I brought one of my Vespas on my trailer to Jiri on Stock Island for a service.
 I dropped the Vespa off on my way to work and drove the car on my lunch break.
 There was no traffic at all so I stopped and took a picture, mid flight on the road:
And so to work. Happy Memorial Day weekend everyone!

Wednesday, May 24, 2017

On The Water

Robert told me he needs to get motivation to get out on the water on his boat.
 In retirement he is a man of many projects, including Salty Dog:
 My wife got jealous after the last time Robert and I went out to lunch by boat.
 So she organized us into attempting a  ride to Geiger Key for lunch.
 It was a bit wild and wet outside for a twenty mile run to lunch, so sprayed and damp we quit.
 We took a turn around Cunjoe Bay instead enjoying the sun and the turquoise waters.
 It was lumpy out there and calm in here. Nice.
 Robert's 26-foot World Cat offers a very smooth ride:
 A great time with excellent views.

 Like they say its good to have a friend with a boat.
 We still needed lunch so rather less glamorously we drove to Square Grouper.
 I had chicken and waffles under the supervision of a mournful captive lion fish.
 It was a good day and  better yet because the boat wasn't mine to deal with...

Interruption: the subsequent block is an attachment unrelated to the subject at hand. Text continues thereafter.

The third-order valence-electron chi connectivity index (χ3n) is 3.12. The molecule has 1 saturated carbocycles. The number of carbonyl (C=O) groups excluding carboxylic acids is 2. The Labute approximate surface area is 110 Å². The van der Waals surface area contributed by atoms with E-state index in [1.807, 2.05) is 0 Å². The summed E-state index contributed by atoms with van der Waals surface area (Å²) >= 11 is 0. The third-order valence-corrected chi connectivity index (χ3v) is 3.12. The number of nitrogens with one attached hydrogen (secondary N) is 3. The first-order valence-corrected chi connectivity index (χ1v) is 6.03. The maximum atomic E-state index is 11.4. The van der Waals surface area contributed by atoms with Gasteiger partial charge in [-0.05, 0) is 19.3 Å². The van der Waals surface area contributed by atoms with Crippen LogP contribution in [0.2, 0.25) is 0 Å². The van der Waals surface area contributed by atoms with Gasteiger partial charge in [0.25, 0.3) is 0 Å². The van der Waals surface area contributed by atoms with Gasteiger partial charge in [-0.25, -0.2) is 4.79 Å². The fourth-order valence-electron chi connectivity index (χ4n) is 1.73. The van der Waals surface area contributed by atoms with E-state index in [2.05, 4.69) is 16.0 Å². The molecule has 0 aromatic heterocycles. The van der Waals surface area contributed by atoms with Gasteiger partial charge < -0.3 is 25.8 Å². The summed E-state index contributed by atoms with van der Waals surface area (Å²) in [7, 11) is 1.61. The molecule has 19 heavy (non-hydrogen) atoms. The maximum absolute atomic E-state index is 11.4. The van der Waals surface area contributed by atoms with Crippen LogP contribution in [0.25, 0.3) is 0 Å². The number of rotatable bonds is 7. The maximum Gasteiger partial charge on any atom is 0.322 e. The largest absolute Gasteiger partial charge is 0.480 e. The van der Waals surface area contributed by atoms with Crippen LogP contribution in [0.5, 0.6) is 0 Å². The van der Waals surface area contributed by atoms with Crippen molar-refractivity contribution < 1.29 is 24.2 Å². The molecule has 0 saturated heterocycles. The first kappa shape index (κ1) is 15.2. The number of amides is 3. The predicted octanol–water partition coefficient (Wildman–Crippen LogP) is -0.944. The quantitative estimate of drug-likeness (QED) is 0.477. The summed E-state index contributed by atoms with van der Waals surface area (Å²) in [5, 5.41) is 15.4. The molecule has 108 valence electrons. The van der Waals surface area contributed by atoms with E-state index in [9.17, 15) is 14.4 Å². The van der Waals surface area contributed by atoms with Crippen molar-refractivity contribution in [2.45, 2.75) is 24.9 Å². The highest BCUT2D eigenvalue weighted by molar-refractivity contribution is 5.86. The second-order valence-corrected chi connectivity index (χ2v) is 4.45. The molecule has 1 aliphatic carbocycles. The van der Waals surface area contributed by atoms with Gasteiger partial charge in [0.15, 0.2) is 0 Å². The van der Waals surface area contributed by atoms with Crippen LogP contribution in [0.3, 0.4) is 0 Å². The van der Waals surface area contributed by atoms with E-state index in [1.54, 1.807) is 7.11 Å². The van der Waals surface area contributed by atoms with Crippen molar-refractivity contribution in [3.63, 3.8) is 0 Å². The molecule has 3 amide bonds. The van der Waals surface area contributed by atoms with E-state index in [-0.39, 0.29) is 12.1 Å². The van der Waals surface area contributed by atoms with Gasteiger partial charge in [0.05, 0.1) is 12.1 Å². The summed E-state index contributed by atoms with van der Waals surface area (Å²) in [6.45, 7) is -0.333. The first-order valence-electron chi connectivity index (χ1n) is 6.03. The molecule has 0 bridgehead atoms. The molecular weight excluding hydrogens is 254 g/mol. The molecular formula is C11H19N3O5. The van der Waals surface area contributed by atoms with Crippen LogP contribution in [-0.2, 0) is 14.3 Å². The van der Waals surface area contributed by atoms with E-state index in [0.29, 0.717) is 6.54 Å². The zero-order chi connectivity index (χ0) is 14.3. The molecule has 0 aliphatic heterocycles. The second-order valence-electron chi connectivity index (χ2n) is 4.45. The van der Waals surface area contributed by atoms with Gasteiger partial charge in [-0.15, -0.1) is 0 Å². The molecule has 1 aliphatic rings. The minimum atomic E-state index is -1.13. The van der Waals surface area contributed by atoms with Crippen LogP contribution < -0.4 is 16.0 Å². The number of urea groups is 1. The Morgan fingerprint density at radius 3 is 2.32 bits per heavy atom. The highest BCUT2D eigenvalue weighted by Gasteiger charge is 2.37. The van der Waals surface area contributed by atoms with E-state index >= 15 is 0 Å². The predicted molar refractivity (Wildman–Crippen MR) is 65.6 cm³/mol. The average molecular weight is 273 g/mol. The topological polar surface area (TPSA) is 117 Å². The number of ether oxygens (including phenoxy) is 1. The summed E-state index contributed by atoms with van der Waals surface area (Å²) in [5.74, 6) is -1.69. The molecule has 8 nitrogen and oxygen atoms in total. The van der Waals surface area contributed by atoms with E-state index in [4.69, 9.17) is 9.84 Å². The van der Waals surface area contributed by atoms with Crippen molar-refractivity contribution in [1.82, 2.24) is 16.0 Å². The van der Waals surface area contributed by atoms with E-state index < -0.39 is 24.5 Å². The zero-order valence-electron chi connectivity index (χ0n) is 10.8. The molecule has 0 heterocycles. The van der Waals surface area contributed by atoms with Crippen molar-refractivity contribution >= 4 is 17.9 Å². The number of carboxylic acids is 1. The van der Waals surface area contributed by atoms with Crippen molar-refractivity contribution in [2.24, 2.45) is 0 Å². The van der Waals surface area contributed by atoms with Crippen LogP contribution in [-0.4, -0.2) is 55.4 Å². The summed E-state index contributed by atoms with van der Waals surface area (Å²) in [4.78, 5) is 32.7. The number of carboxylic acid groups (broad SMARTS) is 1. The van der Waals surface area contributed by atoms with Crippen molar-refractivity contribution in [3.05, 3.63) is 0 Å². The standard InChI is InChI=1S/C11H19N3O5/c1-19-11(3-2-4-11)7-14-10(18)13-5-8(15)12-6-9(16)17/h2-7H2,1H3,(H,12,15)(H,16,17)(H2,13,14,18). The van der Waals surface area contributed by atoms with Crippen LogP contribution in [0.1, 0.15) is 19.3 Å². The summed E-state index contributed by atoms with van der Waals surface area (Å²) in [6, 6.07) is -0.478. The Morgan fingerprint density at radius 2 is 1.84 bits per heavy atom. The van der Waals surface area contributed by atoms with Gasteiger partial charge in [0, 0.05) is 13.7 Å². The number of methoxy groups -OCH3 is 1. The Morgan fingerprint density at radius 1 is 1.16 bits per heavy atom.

We stopped taking the boat out when we discovered our new home on Cudjoe has a nice swimming canal with very little boat traffic and Cudjoe Bay offers no sight seeing and no pleasant swimming holes. When we lived on Newfound Harbor we went out a lot as our canal was too busy to swim in and a short boat ride netted us tons of good swimming holes with nice views.
So now we just jump straight into the canal for an afternoon swim. The perfect no maintenance pool.

Tuesday, May 23, 2017

Stock Island

I stopped by Stock Island to pick up dinner on my way home. Yahman sold me a jerked pork dinner and a curried chicken dinner to go, both excellent and both enough for more than one meal. Then of course I had to walk Rusty who had been waiting patiently for me to conduct the business that brought us both here.